Attorneys playing with artificial intelligence isn’t exactly like handing dynamite to a bunch of pandas — perhaps fittingly called an “embarrassment” — but it’s close. Everyone got all hot and bothered after a lawyer submitted a filing teeming with fictional caselaw spit out by ChatGPT. A federal judge even took the opportunity to do some baseless grandstanding about it.
The problem in that instance wasn’t AI, it was a lawyer failing to meet the professional obligations required when submitting any research to a court. It’s also not ChatGPT’s fault that it’s the bargain basement retail solution of AI. This is a novelty product slapped atop an otherwise useful model. It’s like conducting legal research through Yahoo when Lexis is just sitting right there!
But AI isn’t going anywhere. The robots may not be ready to consistently deliver what law firms want, but lawyers know what’s out there and they’re going to use the tools available. And that means turning associates loose clacking potentially sensitive information into ChatGPT so it can spit out hallucinations. Unless the firm gets ahead of the game and maintains a secure environment for AI experimentation.
That’s where Lega sees opportunity. Founded by former Reynen Court president and COO Christian Lang, Lega offers law firms a mechanism to securely experiment with AI models, build API-driven applications for attorneys to deploy, and set firm-wide policies for AI. Bring the use of AI under the firm’s roof.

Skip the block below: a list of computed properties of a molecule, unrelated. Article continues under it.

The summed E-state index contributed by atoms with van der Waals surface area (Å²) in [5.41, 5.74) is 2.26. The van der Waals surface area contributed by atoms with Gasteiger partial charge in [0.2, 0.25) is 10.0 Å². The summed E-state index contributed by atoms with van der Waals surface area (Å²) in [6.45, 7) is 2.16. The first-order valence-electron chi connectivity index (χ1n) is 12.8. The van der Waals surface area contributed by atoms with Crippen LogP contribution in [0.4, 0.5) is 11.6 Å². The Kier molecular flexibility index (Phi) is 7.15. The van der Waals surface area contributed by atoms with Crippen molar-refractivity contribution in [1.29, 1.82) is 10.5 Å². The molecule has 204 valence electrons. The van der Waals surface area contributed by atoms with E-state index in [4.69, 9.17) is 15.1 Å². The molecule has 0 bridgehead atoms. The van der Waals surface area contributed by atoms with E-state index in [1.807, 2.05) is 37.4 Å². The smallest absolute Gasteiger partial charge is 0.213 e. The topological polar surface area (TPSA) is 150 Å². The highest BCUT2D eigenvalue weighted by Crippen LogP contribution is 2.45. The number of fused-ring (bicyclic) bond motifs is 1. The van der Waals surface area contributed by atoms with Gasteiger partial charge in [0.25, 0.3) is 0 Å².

When it comes to integrating AI into the practice of law, “firms need to get started,” Lang said. “And it’s hard to know how to get started.”
In Lega’s environment, firms have a sandbox to test the up-and-coming generative AI offerings (yes, there are others besides GPT), analyze results, and figure ways to introduce the technology to the workflow. On the last point, Lega announced a partnership with Betty Blocks, the no-code app builder. Depending on the complexity of the ask, a firm can spin up a new application in less than five minutes.
That’s the long-term promise of the Lega model. Sandboxes are cool and all but the enterprise-scale opportunities of something like this is in leveraging the wisdom of the attorney crowd. “If a user figures out a cool prompt… you’ve got it. It’s there in the audit log,” Lang explained. “Take that learning and configure it and scale it to everyone else.”
Within 90 days of inception, Lega was already up and running at Womble Bond Dickinson. Bill Koch, the firm’s Chief Knowledge & Innovation Officer, noted in Lega’s launch announcement:
Not only does Lega provide us with the enterprise guardrails we need to feel confident exploring LLMs and their use cases, it provides a powerful set of tools to capture critical learning about where our professionals are inspired to use these models and then quickly scale the lessons learned throughout the enterprise so all of our users can benefit from breakthroughs.
For all the snickering about AI’s legal missteps, the magnitude of this technology’s contribution to the delivery of legal services should rival the introduction of computers and the internet.
Until then, law firms need to figure out how to keep all the limbs on the pandas. And the best way is to keep an eye on them and learn from their successes… and mistakes.
Joe Patrice is a senior editor at Above the Law and co-host of Thinking Like A Lawyer. Feel free to email any tips, questions, or comments. Follow him on Twitter if you’re interested in law, politics, and a healthy dose of college sports news. Joe also serves as a Managing Director at RPN Executive Search.